Monday, October 21, 2013

MaddAddam Review

I'm a little embarrassed that it's been over a month since my last review. Chalk it up to my new insanely busy schedule. I love my new job but the first year of teaching anywhere is insane. I'm getting used to shorter periods and a longer commute by car rather than subway. The commute means I lose out on reading time. Plus, I used to read at the gym but now I take Zumba classes three times a week so now I don't have that time. Long story short, it takes me longer to read books and I just haven't had time to sit down and process this novel so I can properly review it.

So here goes. I first read Oryx and Crake years ago and absolutely loved it. I'm a big fan of Margaret Atwood. The Handmaiden's Tale was the first dystopian book I ever read. Oryx and Crake is Atwood's first book (I think) featuring a male protagonist. At the time, I had no idea the book would have a sequel, let alone become a trilogy. The Year of the Flood came out before I got a kindle, which I think was around 2009 or 2010 so it's been a while. I loved both of those books, rereading Oryx and Crake once I read The Year of the Flood. Those two novels take place concurrently, with characters who weave in and out of each other's stories. Both novels end at the same scene. Fortunately, MaddAddam picks up with that moment, or a bit after, and propels the story forward. There's a helpful breakdown of the plot from the other two books in the beginning of MaddAddam to remind the reader of what's happening. The basic story takes place in the future, where science has taken people to crazy new lengths (pigs that are bred to carry human body parts for organ transplants and become super intelligent) and corporations create compounds where the wealthy live. The rest of society lives out in the pleebands where crime and poverty run rampant. A genius named Crake looked at the world and decided that people were not worth saving. He designed a pill called BlyssPluss that wiped out the majority of the population. He also created new bioforms, referred to as the Crakers, who are designed to be better people. The first book focuses on Jimmy, Crake's best friend, who was unknowingly given the vaccine for the pill, allowing him to live as the caretaker for the Crakers. The second book focuses on Ren, a former girlfriend of Jimmy's who grew up in the pleebands (unlike Jimmy, who was raised in a compound) with a group called the God's Gardeners. The two novels go back and forth in time, focusing on first the current time, post-disease and the past as Jimmy (and Ren) grow up.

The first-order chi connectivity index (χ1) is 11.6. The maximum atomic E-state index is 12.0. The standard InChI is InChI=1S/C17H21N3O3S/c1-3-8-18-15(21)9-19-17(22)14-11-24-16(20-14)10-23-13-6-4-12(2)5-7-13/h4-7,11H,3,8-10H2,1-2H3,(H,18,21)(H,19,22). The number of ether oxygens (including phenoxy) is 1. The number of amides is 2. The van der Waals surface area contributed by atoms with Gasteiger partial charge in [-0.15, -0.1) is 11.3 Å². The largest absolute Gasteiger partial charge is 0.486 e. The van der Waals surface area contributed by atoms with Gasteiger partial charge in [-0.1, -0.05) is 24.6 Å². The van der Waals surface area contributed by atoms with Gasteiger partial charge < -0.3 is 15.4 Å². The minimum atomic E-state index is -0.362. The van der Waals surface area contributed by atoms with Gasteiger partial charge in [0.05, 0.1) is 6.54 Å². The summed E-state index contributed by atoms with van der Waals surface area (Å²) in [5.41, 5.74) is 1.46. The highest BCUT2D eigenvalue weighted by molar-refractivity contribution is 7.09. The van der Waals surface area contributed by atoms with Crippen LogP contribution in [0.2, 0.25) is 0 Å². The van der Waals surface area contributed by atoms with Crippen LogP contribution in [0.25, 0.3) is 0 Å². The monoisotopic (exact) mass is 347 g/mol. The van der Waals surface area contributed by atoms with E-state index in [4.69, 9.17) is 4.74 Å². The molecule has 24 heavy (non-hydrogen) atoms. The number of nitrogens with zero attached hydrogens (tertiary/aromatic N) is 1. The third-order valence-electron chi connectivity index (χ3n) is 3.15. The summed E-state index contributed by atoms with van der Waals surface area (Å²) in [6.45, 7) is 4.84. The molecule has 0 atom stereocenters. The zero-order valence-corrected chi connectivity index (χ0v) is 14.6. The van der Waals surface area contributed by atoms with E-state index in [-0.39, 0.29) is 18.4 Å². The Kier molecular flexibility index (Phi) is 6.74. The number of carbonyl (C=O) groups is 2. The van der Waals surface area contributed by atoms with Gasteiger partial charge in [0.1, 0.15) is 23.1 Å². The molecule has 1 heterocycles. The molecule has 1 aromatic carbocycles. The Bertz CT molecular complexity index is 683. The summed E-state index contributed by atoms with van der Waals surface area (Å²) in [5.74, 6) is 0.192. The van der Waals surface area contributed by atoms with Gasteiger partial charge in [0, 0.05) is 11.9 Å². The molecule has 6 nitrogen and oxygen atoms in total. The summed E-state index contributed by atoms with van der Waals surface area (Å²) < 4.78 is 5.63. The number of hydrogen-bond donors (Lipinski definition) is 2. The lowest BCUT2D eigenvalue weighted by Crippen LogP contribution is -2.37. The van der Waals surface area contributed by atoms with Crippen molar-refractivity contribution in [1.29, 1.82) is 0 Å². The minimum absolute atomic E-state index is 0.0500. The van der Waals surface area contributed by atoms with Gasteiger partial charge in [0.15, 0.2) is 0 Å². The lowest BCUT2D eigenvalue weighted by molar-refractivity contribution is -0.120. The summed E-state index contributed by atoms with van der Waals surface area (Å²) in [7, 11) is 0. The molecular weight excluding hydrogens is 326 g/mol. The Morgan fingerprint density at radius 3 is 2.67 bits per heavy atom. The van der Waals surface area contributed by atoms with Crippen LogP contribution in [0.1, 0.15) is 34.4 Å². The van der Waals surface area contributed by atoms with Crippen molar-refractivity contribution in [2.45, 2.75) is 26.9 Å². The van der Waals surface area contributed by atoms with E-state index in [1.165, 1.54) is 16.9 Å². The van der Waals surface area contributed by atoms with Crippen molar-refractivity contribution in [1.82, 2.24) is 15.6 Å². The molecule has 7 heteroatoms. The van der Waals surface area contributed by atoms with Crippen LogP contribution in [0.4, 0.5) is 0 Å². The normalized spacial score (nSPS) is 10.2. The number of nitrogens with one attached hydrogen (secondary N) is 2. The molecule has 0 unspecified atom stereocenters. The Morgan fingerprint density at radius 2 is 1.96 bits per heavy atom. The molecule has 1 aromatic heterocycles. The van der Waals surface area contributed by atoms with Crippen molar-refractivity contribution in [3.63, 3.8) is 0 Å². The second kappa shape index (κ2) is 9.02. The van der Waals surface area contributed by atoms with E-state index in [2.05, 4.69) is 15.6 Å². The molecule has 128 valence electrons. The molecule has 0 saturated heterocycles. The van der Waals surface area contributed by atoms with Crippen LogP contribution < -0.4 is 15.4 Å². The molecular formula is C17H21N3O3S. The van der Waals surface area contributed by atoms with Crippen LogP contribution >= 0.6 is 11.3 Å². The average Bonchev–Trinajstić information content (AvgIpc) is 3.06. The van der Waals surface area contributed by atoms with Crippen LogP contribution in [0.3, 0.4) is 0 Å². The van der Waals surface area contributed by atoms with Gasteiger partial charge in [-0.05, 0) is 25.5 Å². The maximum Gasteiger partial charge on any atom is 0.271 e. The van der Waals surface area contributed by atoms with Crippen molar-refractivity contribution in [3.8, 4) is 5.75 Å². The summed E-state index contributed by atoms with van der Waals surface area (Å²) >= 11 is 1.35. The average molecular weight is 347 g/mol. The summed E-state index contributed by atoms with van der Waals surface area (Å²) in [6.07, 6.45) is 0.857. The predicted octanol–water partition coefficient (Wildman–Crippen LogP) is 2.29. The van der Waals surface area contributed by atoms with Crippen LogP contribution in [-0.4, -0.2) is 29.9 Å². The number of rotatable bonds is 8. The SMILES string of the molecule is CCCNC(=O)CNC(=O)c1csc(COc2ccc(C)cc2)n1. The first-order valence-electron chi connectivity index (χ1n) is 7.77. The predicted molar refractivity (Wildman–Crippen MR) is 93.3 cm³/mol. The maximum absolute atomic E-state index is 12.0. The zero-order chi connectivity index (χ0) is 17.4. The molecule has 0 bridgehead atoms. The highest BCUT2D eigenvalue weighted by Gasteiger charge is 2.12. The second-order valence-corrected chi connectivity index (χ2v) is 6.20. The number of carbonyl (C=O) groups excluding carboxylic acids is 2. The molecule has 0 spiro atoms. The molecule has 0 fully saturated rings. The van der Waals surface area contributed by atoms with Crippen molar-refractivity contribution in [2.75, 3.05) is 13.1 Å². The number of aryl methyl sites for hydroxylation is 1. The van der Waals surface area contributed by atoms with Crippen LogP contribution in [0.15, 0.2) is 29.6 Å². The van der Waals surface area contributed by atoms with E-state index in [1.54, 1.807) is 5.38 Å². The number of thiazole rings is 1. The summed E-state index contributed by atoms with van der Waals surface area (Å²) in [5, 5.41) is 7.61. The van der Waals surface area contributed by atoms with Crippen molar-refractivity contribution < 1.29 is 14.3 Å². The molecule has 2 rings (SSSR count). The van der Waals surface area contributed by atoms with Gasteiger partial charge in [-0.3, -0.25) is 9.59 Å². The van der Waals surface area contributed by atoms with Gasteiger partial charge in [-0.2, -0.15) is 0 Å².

MaddAddam followed a similar construct. In the present, Toby, a former God's Gardener/friend of Ren's (whose story was also revealed in The Year of the Flood), is living with some former God's Gardeners, as well as people referred to as MaddAddamites, scientists who worked with Crake to design the Crakers. The Crakers have relocated from the seaside to the nature preserve where they live. Life goes on, such as it is in a post-apocalyptic landscape. Toby fears that two escaped Painballers (criminals who survived Painball, an option to prison that sounds a lot like the Hunger Games) will come after them. She also worries about Jimmy, who has been in a coma since the end of the last book, as well as Amanda, viciously raped by the Painballers and accidentally sexually assaulted by the Craker men who thought she was ovulating (Crakers mate in a group atmosphere). Most of all, she struggles over her feelings for Zeb, the gruff former God's Gardener, who is one of the leaders of her ragtag group. Fortunately, Zeb returns her feelings and spends most of the novel telling her HIS story.